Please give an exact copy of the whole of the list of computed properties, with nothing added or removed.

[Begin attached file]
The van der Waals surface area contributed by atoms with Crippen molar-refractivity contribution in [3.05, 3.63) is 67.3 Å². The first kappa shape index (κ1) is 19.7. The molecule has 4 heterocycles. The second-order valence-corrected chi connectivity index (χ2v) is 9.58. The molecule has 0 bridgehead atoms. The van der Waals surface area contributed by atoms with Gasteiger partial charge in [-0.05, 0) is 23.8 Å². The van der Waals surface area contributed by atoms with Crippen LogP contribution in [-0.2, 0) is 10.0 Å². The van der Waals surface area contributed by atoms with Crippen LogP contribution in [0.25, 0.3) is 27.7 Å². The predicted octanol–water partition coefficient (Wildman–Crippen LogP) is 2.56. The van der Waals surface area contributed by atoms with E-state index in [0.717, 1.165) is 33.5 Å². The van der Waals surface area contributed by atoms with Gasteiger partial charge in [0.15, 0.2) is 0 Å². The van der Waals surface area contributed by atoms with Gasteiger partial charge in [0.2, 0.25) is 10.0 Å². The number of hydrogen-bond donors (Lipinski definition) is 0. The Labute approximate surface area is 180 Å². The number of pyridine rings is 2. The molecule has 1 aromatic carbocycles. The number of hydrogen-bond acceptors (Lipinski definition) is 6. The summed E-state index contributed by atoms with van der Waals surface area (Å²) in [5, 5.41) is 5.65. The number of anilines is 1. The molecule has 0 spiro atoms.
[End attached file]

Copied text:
The van der Waals surface area contributed by atoms with Crippen molar-refractivity contribution in [3.05, 3.63) is 67.3 Å². The first kappa shape index (κ1) is 19.7. The molecule has 4 heterocycles. The second-order valence-corrected chi connectivity index (χ2v) is 9.58. The molecule has 0 bridgehead atoms. The van der Waals surface area contributed by atoms with Gasteiger partial charge in [-0.05, 0) is 23.8 Å². The van der Waals surface area contributed by atoms with Crippen LogP contribution in [-0.2, 0) is 10.0 Å². The van der Waals surface area contributed by atoms with Crippen LogP contribution in [0.25, 0.3) is 27.7 Å². The predicted octanol–water partition coefficient (Wildman–Crippen LogP) is 2.56. The van der Waals surface area contributed by atoms with E-state index in [0.717, 1.165) is 33.5 Å². The van der Waals surface area contributed by atoms with Gasteiger partial charge in [0.15, 0.2) is 0 Å². The van der Waals surface area contributed by atoms with Gasteiger partial charge in [0.2, 0.25) is 10.0 Å². The number of hydrogen-bond donors (Lipinski definition) is 0. The Labute approximate surface area is 180 Å². The number of pyridine rings is 2. The molecule has 1 aromatic carbocycles. The number of hydrogen-bond acceptors (Lipinski definition) is 6. The summed E-state index contributed by atoms with van der Waals surface area (Å²) in [5, 5.41) is 5.65. The number of anilines is 1. The molecule has 0 spiro atoms.